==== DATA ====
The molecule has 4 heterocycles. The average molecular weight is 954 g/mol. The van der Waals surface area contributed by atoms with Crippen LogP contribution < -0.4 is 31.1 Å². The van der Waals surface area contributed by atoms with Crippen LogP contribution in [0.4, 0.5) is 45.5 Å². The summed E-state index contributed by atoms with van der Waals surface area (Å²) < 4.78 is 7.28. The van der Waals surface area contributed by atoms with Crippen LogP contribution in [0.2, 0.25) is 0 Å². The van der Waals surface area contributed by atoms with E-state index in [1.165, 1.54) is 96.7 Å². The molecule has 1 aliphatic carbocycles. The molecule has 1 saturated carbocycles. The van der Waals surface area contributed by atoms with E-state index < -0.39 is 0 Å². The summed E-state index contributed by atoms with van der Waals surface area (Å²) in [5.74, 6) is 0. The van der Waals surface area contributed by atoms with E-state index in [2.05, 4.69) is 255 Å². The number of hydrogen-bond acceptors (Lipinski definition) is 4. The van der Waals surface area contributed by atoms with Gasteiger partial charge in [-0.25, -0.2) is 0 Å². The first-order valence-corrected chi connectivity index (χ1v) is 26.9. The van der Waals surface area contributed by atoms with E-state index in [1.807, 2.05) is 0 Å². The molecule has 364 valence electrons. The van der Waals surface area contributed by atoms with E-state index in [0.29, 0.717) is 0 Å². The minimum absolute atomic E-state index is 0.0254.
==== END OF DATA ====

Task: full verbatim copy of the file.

The molecule has 4 heterocycles. The average molecular weight is 954 g/mol. The van der Waals surface area contributed by atoms with Crippen LogP contribution < -0.4 is 31.1 Å². The van der Waals surface area contributed by atoms with Crippen LogP contribution in [0.4, 0.5) is 45.5 Å². The summed E-state index contributed by atoms with van der Waals surface area (Å²) < 4.78 is 7.28. The van der Waals surface area contributed by atoms with Crippen LogP contribution in [0.2, 0.25) is 0 Å². The van der Waals surface area contributed by atoms with E-state index in [1.165, 1.54) is 96.7 Å². The molecule has 1 aliphatic carbocycles. The molecule has 1 saturated carbocycles. The van der Waals surface area contributed by atoms with E-state index < -0.39 is 0 Å². The summed E-state index contributed by atoms with van der Waals surface area (Å²) in [5.74, 6) is 0. The van der Waals surface area contributed by atoms with E-state index in [2.05, 4.69) is 255 Å². The number of hydrogen-bond acceptors (Lipinski definition) is 4. The van der Waals surface area contributed by atoms with Gasteiger partial charge in [-0.25, -0.2) is 0 Å². The first-order valence-corrected chi connectivity index (χ1v) is 26.9. The van der Waals surface area contributed by atoms with E-state index in [1.807, 2.05) is 0 Å². The molecule has 364 valence electrons. The van der Waals surface area contributed by atoms with E-state index in [0.29, 0.717) is 0 Å². The minimum absolute atomic E-state index is 0.0254.